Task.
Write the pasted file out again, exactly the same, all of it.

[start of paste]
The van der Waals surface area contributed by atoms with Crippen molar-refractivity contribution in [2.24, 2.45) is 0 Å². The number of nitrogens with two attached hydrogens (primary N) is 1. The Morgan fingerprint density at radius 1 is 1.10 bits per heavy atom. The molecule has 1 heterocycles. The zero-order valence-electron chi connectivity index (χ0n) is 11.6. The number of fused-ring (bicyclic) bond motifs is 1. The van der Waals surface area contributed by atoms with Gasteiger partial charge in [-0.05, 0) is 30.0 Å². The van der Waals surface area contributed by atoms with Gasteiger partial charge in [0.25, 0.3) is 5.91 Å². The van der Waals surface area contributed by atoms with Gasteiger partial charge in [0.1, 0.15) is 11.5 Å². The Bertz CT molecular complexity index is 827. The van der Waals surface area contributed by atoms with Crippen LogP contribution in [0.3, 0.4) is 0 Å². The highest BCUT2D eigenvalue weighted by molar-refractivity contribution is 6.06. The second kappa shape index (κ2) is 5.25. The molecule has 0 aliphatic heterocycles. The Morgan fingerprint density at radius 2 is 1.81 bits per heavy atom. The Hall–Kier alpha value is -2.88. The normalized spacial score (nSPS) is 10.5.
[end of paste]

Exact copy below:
The van der Waals surface area contributed by atoms with Crippen molar-refractivity contribution in [2.24, 2.45) is 0 Å². The number of nitrogens with two attached hydrogens (primary N) is 1. The Morgan fingerprint density at radius 1 is 1.10 bits per heavy atom. The molecule has 1 heterocycles. The zero-order valence-electron chi connectivity index (χ0n) is 11.6. The number of fused-ring (bicyclic) bond motifs is 1. The van der Waals surface area contributed by atoms with Gasteiger partial charge in [-0.05, 0) is 30.0 Å². The van der Waals surface area contributed by atoms with Gasteiger partial charge in [0.25, 0.3) is 5.91 Å². The van der Waals surface area contributed by atoms with Gasteiger partial charge in [0.1, 0.15) is 11.5 Å². The Bertz CT molecular complexity index is 827. The van der Waals surface area contributed by atoms with Crippen LogP contribution in [0.3, 0.4) is 0 Å². The highest BCUT2D eigenvalue weighted by molar-refractivity contribution is 6.06. The second kappa shape index (κ2) is 5.25. The molecule has 0 aliphatic heterocycles. The Morgan fingerprint density at radius 2 is 1.81 bits per heavy atom. The Hall–Kier alpha value is -2.88. The normalized spacial score (nSPS) is 10.5.